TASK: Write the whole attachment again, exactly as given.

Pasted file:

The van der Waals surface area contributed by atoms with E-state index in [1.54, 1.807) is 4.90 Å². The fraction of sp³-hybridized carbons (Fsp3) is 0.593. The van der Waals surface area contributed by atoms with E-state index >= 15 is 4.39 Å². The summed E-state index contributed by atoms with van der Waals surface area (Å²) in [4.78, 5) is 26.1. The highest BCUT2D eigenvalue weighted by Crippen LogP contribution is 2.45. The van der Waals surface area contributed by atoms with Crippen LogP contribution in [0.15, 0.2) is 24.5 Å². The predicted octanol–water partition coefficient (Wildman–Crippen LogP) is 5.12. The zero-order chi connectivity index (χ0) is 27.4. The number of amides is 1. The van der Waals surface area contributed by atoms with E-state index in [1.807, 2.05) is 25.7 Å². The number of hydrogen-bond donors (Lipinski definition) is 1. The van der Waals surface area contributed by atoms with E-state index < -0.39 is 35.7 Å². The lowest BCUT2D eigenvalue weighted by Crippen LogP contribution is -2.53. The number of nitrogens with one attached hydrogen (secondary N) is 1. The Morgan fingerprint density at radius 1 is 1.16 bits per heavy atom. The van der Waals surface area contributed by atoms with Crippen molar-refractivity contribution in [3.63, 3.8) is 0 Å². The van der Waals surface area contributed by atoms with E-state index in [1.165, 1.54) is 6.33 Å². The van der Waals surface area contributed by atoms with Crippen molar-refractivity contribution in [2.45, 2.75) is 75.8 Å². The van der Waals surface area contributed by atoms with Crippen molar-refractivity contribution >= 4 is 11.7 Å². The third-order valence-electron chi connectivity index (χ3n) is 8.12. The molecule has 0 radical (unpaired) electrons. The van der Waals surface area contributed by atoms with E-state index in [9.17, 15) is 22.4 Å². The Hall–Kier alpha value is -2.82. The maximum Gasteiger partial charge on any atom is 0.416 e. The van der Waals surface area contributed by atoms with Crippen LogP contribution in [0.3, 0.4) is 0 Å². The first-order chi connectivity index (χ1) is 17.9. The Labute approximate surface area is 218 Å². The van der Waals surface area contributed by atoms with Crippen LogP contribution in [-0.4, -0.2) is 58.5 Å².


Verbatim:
The van der Waals surface area contributed by atoms with E-state index in [1.54, 1.807) is 4.90 Å². The fraction of sp³-hybridized carbons (Fsp3) is 0.593. The van der Waals surface area contributed by atoms with E-state index >= 15 is 4.39 Å². The summed E-state index contributed by atoms with van der Waals surface area (Å²) in [4.78, 5) is 26.1. The highest BCUT2D eigenvalue weighted by Crippen LogP contribution is 2.45. The van der Waals surface area contributed by atoms with Crippen LogP contribution in [0.15, 0.2) is 24.5 Å². The predicted octanol–water partition coefficient (Wildman–Crippen LogP) is 5.12. The zero-order chi connectivity index (χ0) is 27.4. The number of amides is 1. The van der Waals surface area contributed by atoms with E-state index in [1.807, 2.05) is 25.7 Å². The number of hydrogen-bond donors (Lipinski definition) is 1. The van der Waals surface area contributed by atoms with E-state index < -0.39 is 35.7 Å². The lowest BCUT2D eigenvalue weighted by Crippen LogP contribution is -2.53. The number of nitrogens with one attached hydrogen (secondary N) is 1. The Morgan fingerprint density at radius 1 is 1.16 bits per heavy atom. The van der Waals surface area contributed by atoms with Crippen molar-refractivity contribution in [3.63, 3.8) is 0 Å². The van der Waals surface area contributed by atoms with E-state index in [1.165, 1.54) is 6.33 Å². The van der Waals surface area contributed by atoms with Crippen molar-refractivity contribution in [2.45, 2.75) is 75.8 Å². The van der Waals surface area contributed by atoms with Crippen molar-refractivity contribution >= 4 is 11.7 Å². The third-order valence-electron chi connectivity index (χ3n) is 8.12. The molecule has 0 radical (unpaired) electrons. The van der Waals surface area contributed by atoms with E-state index in [9.17, 15) is 22.4 Å². The Hall–Kier alpha value is -2.82. The maximum Gasteiger partial charge on any atom is 0.416 e. The van der Waals surface area contributed by atoms with Crippen LogP contribution in [0.3, 0.4) is 0 Å². The first-order chi connectivity index (χ1) is 17.9. The Labute approximate surface area is 218 Å². The van der Waals surface area contributed by atoms with Crippen LogP contribution in [-0.4, -0.2) is 58.5 Å².